Review: Leatt DBX 5.5


One thing I love about forward-thinking companies is their ability to keep innovating and refining a product. Leatt is one such company. With a string of excellent category-appropriate braces, Leatt has produced an all-new brace for us.

The new DBX 5.5 is CE89/686/EEC certified. For many that is just another few letters of advertising blah blah. For others it means a lot more. This unit has passed what is called a Kurbstone impact test at 50J, passed impact force tests of a perpendicular impact at 4.3 kN, and passed a horizontal impact at 5.7 kN.

Like all other Leatt braces, the DBX 5.5 uses Alternative Load Path Technology (ALPT®). For ALPT to work, a proper fit is essential.

Presently the DBX 5.5 is the easiest Leatt brace to set up. The front and rear sliding SureFit adjustments move easily by pulling a lever, sliding to the desired indexed point, and locking it in place. This can all be done without tools, and in less than 30 seconds (when you know what you’re doing).


The ease of adjustments allows you to change the positions quickly if need be.

The biggest visual change to the new 5.5 is the improved CoreFlex rear thoracic strut, which is wider and now totally split.  The strut has an exclusive feature that allows it to be adjusted easily to one of four setting angles, using simple rubber bumper chips that can be interchanged to 0, 5, 10, or 15 degrees in seconds. The front strut is as well for an improved fit, to promote broader dissipation of energy, and less of a chance for soft tissue injury.

Other changes to the 5.5 include the lowered side profiles. A shoulder pad can be easily removed. The pad is simply snapped in place, and you can raise or lower your brace to suit your neck length or helmet rim profile.


The new frame is constructed of fiberglass reinforced with polyamide. The polyamide is characterized as a material with a bit of built in flex. It’s adjustable enough to fit most riders’ body shapes, while the structure remains rigid enough to help transmit energy during an impact.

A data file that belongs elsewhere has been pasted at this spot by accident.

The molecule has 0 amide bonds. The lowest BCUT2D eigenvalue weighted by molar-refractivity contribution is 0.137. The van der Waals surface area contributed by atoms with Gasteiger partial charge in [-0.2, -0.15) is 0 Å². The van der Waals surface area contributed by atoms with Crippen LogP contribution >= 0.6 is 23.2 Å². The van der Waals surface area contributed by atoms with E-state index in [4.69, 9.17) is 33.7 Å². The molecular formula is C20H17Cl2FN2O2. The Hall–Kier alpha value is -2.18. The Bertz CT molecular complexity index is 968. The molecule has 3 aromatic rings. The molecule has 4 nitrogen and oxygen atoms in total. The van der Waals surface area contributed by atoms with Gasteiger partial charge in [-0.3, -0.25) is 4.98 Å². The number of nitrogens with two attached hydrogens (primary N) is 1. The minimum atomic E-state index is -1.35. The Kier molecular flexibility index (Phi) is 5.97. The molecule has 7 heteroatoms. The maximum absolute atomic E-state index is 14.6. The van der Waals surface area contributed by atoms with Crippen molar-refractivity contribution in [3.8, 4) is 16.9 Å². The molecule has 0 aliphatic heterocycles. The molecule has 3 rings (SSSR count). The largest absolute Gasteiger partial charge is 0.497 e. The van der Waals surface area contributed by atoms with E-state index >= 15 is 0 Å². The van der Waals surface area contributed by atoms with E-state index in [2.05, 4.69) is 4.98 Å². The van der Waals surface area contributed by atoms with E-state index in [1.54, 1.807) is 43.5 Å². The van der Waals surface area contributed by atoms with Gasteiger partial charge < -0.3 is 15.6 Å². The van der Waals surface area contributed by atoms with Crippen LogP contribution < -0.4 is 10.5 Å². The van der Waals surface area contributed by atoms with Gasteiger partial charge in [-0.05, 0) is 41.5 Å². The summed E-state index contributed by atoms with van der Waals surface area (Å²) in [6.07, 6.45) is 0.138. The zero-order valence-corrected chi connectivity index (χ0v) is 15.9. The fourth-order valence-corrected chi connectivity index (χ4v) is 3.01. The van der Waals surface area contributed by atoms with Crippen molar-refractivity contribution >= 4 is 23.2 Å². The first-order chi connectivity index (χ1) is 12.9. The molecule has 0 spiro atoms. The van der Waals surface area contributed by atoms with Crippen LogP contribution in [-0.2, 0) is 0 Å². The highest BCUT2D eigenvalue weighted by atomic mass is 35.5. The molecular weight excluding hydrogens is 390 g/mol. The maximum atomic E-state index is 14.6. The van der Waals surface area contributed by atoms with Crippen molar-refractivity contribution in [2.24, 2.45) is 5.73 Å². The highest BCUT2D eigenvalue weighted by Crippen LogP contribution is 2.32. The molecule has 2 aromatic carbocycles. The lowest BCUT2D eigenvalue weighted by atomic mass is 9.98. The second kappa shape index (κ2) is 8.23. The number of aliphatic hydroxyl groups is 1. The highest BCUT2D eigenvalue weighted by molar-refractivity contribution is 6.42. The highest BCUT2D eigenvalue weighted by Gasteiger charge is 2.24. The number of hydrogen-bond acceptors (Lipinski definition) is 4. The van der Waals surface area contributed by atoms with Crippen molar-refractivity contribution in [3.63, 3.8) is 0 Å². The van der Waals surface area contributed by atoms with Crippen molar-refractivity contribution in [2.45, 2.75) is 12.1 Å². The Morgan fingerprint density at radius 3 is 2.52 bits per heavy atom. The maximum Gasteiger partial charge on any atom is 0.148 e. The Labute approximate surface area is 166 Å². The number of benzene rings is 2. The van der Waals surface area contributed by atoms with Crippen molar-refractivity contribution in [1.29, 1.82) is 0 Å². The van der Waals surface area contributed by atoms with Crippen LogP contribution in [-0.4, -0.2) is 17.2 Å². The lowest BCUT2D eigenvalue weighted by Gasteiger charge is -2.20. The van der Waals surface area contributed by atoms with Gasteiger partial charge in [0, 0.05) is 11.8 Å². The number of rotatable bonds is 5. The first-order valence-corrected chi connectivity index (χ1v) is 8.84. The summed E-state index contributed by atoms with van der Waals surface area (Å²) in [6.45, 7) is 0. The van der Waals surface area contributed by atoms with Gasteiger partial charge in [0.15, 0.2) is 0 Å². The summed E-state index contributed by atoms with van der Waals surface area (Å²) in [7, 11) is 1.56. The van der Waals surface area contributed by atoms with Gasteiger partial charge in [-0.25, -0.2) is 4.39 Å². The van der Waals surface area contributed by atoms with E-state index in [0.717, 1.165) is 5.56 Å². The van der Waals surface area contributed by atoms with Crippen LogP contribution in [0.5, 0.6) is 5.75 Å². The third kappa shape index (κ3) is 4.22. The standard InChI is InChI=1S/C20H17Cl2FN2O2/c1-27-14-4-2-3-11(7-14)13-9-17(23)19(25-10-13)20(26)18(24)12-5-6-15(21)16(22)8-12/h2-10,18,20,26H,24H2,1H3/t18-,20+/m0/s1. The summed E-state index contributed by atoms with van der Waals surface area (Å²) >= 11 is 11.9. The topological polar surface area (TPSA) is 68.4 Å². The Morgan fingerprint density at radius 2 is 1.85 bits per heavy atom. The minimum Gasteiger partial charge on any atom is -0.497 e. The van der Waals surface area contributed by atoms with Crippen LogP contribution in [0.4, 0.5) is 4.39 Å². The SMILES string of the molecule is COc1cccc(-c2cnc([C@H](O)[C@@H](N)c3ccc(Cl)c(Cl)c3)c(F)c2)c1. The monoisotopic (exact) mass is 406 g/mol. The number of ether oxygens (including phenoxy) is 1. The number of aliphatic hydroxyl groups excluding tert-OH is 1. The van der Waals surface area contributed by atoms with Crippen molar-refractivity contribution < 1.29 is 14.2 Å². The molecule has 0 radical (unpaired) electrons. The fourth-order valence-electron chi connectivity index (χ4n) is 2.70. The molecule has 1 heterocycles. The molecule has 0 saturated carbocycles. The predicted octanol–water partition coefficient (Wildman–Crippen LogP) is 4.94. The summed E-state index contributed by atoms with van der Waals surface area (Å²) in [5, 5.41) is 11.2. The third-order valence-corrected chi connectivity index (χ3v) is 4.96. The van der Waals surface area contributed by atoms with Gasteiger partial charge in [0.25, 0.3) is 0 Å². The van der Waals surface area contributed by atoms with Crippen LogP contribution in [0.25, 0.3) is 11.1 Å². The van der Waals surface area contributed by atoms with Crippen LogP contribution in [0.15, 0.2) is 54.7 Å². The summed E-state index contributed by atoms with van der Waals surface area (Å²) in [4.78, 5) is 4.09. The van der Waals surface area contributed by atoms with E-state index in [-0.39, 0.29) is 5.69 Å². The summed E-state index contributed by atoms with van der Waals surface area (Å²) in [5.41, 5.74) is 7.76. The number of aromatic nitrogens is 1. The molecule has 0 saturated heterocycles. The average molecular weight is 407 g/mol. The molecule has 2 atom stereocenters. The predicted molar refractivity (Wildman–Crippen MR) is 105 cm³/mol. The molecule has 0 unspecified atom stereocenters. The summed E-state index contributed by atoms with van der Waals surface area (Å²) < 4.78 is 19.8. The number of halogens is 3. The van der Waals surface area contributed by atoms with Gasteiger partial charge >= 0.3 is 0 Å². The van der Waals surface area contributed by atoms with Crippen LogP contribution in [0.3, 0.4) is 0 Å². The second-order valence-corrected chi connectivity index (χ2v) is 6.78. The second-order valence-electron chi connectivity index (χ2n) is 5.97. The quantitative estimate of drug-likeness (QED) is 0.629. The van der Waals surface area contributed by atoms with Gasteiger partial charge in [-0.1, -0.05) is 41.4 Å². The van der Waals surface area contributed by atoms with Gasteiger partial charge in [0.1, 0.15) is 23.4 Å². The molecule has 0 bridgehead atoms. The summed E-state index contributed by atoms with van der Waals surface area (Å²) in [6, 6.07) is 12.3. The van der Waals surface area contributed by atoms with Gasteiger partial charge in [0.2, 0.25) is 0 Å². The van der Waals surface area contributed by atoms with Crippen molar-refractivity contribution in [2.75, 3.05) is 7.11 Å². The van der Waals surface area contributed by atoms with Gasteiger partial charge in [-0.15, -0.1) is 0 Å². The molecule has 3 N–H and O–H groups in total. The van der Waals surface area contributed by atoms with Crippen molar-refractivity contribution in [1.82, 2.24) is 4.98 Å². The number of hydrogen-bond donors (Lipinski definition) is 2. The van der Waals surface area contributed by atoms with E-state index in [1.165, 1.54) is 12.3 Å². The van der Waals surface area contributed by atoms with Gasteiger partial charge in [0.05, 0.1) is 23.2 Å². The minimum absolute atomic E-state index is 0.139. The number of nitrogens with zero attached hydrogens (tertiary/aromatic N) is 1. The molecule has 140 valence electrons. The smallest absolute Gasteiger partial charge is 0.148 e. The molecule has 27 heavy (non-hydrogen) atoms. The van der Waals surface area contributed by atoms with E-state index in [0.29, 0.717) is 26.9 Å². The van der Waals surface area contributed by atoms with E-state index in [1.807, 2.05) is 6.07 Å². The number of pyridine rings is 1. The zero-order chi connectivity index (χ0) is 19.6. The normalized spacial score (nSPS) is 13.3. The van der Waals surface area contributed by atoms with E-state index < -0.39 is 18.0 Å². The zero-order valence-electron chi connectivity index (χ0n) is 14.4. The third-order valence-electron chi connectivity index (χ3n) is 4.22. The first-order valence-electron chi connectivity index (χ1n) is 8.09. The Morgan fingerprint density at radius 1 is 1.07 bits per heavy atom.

Like a car, there are multiple fracture points and crumple zones that will bend or break away at pre-determined stress levels for improved safety. The CoreFlex rear thoracic strut is one of those areas. It’s designed to be comfortable as well as safe, with an engineered fracture point, allowing it to break away in certain severe impacts. Like previous models, if broken this strut can be purchased separately.

The body side of the rear strut and the rest of the brace that contacts your body is lined with a soft padding, which helps prevent any injury to soft body tissue. Additional padding is found along the inner rim to further prevent chances of tissue damage in the event of severe brace movements (such as in a major accident).IMG_1533a

Setting up the 5.5 takes a few minutes of reading. Do yourself a favor and read the well-illustrated and thought-out instructions… this is not a BBQ grill that you can eyeball and cobble together. It’s your neck on the line… literally, so going over the instructions is a must. Both the forward and rear pad areas must be set properly. It will take a bit of force to snap back the locks the first time around. They must click in place!


Having used Leatt for a while now, I am totally comfortable using one and have no issues with fit, feel, or any other excuse that may pop up. The new 5.5 just feels right. It is light enough that I don’t perceive the weight of it around your neck. Most of the time, I use the 3DF air vest along with the 5.5. I do not need to use the straps that come with the 5.5, since the vest comes with its own brace hoops.

Movement isn’t an issue. The push button release can easily be accessed with or without gloves on.

The only bad thing about the 5.5 is the lack of a bright marker for first responders as to where the release button is. Unlike the older DBX units where the latch was a bright red, the button is slightly obstructed from plain view. A warning sticker would be wise in future designs. Other than that, I think the new DBX 5.5 is a wise choice for those who love gravity-oriented riding.

Available in four colorways.

MSRP: $369

Photo: Cris Paul.

A big thanks to the folks at Leatt for sending down the DBX 5.5 for review.